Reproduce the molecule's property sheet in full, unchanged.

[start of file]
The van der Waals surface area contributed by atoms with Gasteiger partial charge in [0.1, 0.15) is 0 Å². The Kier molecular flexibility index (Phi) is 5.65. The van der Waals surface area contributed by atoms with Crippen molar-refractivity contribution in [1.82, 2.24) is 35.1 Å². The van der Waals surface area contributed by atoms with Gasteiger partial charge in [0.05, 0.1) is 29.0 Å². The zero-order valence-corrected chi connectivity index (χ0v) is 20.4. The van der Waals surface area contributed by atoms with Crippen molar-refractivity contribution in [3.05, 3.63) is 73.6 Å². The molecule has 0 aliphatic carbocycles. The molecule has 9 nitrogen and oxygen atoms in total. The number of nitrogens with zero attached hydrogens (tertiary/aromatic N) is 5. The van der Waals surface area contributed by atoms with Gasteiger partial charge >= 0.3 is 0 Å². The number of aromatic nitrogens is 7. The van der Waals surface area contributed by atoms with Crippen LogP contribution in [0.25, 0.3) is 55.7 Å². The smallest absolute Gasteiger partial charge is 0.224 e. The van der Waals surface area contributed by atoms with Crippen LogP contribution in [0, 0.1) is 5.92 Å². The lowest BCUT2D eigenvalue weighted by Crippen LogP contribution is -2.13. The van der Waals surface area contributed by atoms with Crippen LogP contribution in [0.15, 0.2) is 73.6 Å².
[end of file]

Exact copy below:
The van der Waals surface area contributed by atoms with Gasteiger partial charge in [0.1, 0.15) is 0 Å². The Kier molecular flexibility index (Phi) is 5.65. The van der Waals surface area contributed by atoms with Crippen molar-refractivity contribution in [1.82, 2.24) is 35.1 Å². The van der Waals surface area contributed by atoms with Gasteiger partial charge in [0.05, 0.1) is 29.0 Å². The zero-order valence-corrected chi connectivity index (χ0v) is 20.4. The van der Waals surface area contributed by atoms with Crippen molar-refractivity contribution in [3.05, 3.63) is 73.6 Å². The molecule has 0 aliphatic carbocycles. The molecule has 9 nitrogen and oxygen atoms in total. The number of nitrogens with zero attached hydrogens (tertiary/aromatic N) is 5. The van der Waals surface area contributed by atoms with Gasteiger partial charge >= 0.3 is 0 Å². The number of aromatic nitrogens is 7. The van der Waals surface area contributed by atoms with Crippen LogP contribution in [0.25, 0.3) is 55.7 Å². The smallest absolute Gasteiger partial charge is 0.224 e. The van der Waals surface area contributed by atoms with Crippen LogP contribution in [0, 0.1) is 5.92 Å². The lowest BCUT2D eigenvalue weighted by Crippen LogP contribution is -2.13. The van der Waals surface area contributed by atoms with Crippen LogP contribution in [0.15, 0.2) is 73.6 Å².